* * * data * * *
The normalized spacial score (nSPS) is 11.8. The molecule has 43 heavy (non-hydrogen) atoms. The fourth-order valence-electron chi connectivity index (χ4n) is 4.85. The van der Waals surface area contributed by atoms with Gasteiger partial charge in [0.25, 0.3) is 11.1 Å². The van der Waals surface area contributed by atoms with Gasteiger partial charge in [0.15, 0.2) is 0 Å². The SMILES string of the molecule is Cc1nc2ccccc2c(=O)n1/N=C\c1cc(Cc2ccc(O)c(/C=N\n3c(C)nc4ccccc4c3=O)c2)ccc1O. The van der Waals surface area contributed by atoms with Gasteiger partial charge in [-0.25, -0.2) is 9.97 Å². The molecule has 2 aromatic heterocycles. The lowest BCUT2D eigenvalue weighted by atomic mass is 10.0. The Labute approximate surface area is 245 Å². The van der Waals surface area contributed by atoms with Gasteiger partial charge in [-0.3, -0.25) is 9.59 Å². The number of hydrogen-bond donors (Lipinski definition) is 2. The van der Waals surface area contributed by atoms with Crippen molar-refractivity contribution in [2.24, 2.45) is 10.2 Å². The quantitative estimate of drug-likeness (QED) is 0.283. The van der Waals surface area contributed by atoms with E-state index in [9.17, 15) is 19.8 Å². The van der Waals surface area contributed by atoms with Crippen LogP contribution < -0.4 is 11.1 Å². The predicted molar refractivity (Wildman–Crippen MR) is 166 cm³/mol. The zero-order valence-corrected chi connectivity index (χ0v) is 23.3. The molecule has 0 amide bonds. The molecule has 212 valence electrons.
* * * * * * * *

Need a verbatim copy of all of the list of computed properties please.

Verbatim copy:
The normalized spacial score (nSPS) is 11.8. The molecule has 43 heavy (non-hydrogen) atoms. The fourth-order valence-electron chi connectivity index (χ4n) is 4.85. The van der Waals surface area contributed by atoms with Gasteiger partial charge in [0.25, 0.3) is 11.1 Å². The van der Waals surface area contributed by atoms with Gasteiger partial charge in [0.15, 0.2) is 0 Å². The SMILES string of the molecule is Cc1nc2ccccc2c(=O)n1/N=C\c1cc(Cc2ccc(O)c(/C=N\n3c(C)nc4ccccc4c3=O)c2)ccc1O. The van der Waals surface area contributed by atoms with Gasteiger partial charge in [-0.25, -0.2) is 9.97 Å². The molecule has 2 aromatic heterocycles. The lowest BCUT2D eigenvalue weighted by atomic mass is 10.0. The Labute approximate surface area is 245 Å². The van der Waals surface area contributed by atoms with Gasteiger partial charge in [-0.3, -0.25) is 9.59 Å². The number of hydrogen-bond donors (Lipinski definition) is 2. The van der Waals surface area contributed by atoms with Crippen molar-refractivity contribution in [2.24, 2.45) is 10.2 Å². The quantitative estimate of drug-likeness (QED) is 0.283. The van der Waals surface area contributed by atoms with E-state index in [9.17, 15) is 19.8 Å². The van der Waals surface area contributed by atoms with Crippen LogP contribution < -0.4 is 11.1 Å². The predicted molar refractivity (Wildman–Crippen MR) is 166 cm³/mol. The zero-order valence-corrected chi connectivity index (χ0v) is 23.3. The molecule has 0 amide bonds. The molecule has 212 valence electrons.